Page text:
United States of America, Plaintiff-appellee, v. David H. Terrell, A/k/a Daniel H. Ford, Defendant-appellant, 754 F.2d 1139 (5th Cir. 1985)Annotate this Case
Charles J. Muller, III, San Antonio, Tex., Harvey G. Sanders, Jr., Greenville, S.C., for defendant-appellant.
Edward C. Prado, U.S. Atty., Sidney Powell, Jack O'Donnell, Asst. U.S. Attys., San Antonio, Tex., Michael L. Paup, Chief, Glenn L. Archer, Jr., Kent S. Robinson, Robert E. Lindsay, Appellate Sect., Tax Div., Dept. of Justice, Washington, D.C., for plaintiff-appellee.
Appeal from the United States District Court for the Western District of Texas.
Before GOLDBERG, POLITZ and WILLIAMS, Circuit Judges.
JERRE S. WILLIAMS, Circuit Judge:
David H. Terrell appeals from his conviction by jury on four counts of willfully attempting to evade federal income taxes for the years 1976 through 1979, in violation of 26 U.S.C. § 7201. The proof showed that appellant's taxable income during those years totaled in excess of $439,000, while he reported only $217,000. Appellant alleges, inter alia, that the government failed to establish a prima facie case as to his net worth starting point, and that the court erroneously shifted the burden of establishing the net worth starting point to him. Appellant also alleges several errors relating to jury instructions and evidentiary rulings. We find no error, and accordingly affirm.
David H. Terrell has made his living as an evangelist since the late 1950's. In 1965, he formed a tax-exempt corporation known as the New Testament Holiness Church. He preaches under the auspices of that church, while not receiving any direct compensation from the corporation. Because he received no direct compensation, appellant's income for the indictment period, 1976 through 1979, was reconstructed using the net worth plus expenditures method of proof.1 Appellant's net worth increases and taxable income for the indictment period as established by the evidence are:
The increases in appellant's net worth over the indictment period were largely attributable to his acquisition of loan receivables, five parcels of real estate totaling 482 acres at a cost of $347,315, and tradings in sixteen automobiles, including several motor homes, at a total cost of $150,000. In addition, during 1978 and 1979, appellant paid cash for his $138,000 residence and a $29,000 guitar-shaped swimming pool.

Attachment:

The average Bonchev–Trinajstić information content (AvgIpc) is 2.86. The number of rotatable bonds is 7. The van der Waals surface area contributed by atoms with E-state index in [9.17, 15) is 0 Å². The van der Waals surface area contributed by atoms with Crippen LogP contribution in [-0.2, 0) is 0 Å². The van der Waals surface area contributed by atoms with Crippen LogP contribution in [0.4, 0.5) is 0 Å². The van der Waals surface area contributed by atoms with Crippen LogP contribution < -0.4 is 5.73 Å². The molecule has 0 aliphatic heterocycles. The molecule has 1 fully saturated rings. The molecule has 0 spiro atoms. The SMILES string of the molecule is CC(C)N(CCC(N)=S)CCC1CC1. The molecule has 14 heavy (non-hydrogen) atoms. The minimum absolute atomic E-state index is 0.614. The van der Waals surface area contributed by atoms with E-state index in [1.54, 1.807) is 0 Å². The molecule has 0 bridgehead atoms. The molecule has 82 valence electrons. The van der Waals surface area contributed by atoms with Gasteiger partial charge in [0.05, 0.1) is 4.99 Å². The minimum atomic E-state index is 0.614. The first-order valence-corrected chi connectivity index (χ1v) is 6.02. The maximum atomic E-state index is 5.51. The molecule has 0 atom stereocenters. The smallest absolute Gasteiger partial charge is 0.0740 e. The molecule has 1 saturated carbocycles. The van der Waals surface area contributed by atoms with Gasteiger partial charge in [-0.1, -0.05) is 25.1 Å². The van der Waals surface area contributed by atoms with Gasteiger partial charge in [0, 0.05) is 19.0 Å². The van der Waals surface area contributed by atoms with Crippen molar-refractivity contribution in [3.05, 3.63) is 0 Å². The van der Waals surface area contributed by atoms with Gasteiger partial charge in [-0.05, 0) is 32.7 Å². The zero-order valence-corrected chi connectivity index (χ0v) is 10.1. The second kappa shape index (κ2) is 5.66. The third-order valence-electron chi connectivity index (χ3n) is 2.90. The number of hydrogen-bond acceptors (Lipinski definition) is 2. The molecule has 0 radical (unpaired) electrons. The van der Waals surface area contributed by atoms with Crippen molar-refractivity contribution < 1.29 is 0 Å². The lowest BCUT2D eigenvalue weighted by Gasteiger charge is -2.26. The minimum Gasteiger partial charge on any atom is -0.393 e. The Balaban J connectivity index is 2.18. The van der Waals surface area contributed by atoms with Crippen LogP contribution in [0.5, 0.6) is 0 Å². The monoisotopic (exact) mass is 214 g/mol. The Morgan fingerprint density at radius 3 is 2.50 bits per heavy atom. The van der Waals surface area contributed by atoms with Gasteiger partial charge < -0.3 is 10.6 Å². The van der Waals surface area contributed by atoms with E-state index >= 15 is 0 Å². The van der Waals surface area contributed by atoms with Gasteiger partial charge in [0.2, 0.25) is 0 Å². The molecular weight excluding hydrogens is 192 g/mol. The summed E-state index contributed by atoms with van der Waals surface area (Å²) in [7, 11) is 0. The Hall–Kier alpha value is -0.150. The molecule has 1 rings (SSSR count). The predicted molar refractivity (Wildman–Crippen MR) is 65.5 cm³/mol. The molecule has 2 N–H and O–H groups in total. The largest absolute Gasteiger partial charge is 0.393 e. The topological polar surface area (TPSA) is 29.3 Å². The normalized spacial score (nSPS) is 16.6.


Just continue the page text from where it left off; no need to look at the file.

The likely source of appellant's income was money earned through his ministry. Terrell preached daily at branches of his church and traveling tent revivals. At each service, in addition to collecting church offerings, appellant collected personal contributions known as "love offerings". Typically, a bucket would be placed in front of the congregation for church offerings, and Terrell would make an appeal to his audiences to help him personally by handing him money directly or placing it in one of the pockets of an apron that he wore at the time of the offerings. In addition, contribution envelopes were distributed at services resulting in the receipt of substantial sums of money through the mail at a post office box in Waco, Texas. After a particular service, receipts were at least partially recorded on slips of papers referred to as "love offering breakdowns". Although as a matter of course, the offerings received were counted and recorded on breakdowns after Saturday morning revivals, they were frequently not recorded for revivals during the week. Appellant had exclusive control over the record keeping process of the breakdowns. After services, the cash received and all records were placed in Terrell's possession. Despite the fact that Terrell would receive between $400 and $5,000 a week through the mail, the breakdowns only twice included receipts from offerings received in this manner, both times after he had been notified that he was the subject of a criminal investigation.
Terrell had been advised by his accountant that the money he personally received during services was taxable income. He was instructed to keep track of his receipts and report them to his tax return preparers. Terrell provided his tax return preparers with the "love offering breakdowns" as a purported record of his total receipts. The breakdowns were submitted weekly, and showed average gross weekly income of approximately $800 to $1,000. Yet Terrell told IRS agents that he often received $4,000 to $5,000 in the course of a week-long revival.
The evidence produced at trial represented a three-year investigation by the Internal Revenue Service. IRS agents consulted with Terrell at the beginning of the investigation and questioned him about his non-taxable sources of income to ensure that they would be excluded from the net worth calculations. At that time, Terrell and his attorney provided the agents with a list of his non-taxable sources of income dating back to 1967, including loans and various gifts that he had received while he was a minister. The list in a form of a book was represented to the IRS agents as itemizing "substantially all his gifts for those years". The Government credited appellant with all gifts indicated in the book, and built that figure into its net worth computation as non-taxable sources of income.2
In order to ensure that pre-indictment savings could not have accounted for the increases in Terrell's net worth, the government conducted a "source and application of funds" analysis of his finances between 1967 and 1975. The analysis showed that Terrell's expenditures exceeded his reported income plus nontaxable gifts during that period by $229,000. This analysis was used for the sole purpose of determining that appellant held no substantial cash-on-hand at the beginning of the indictment period.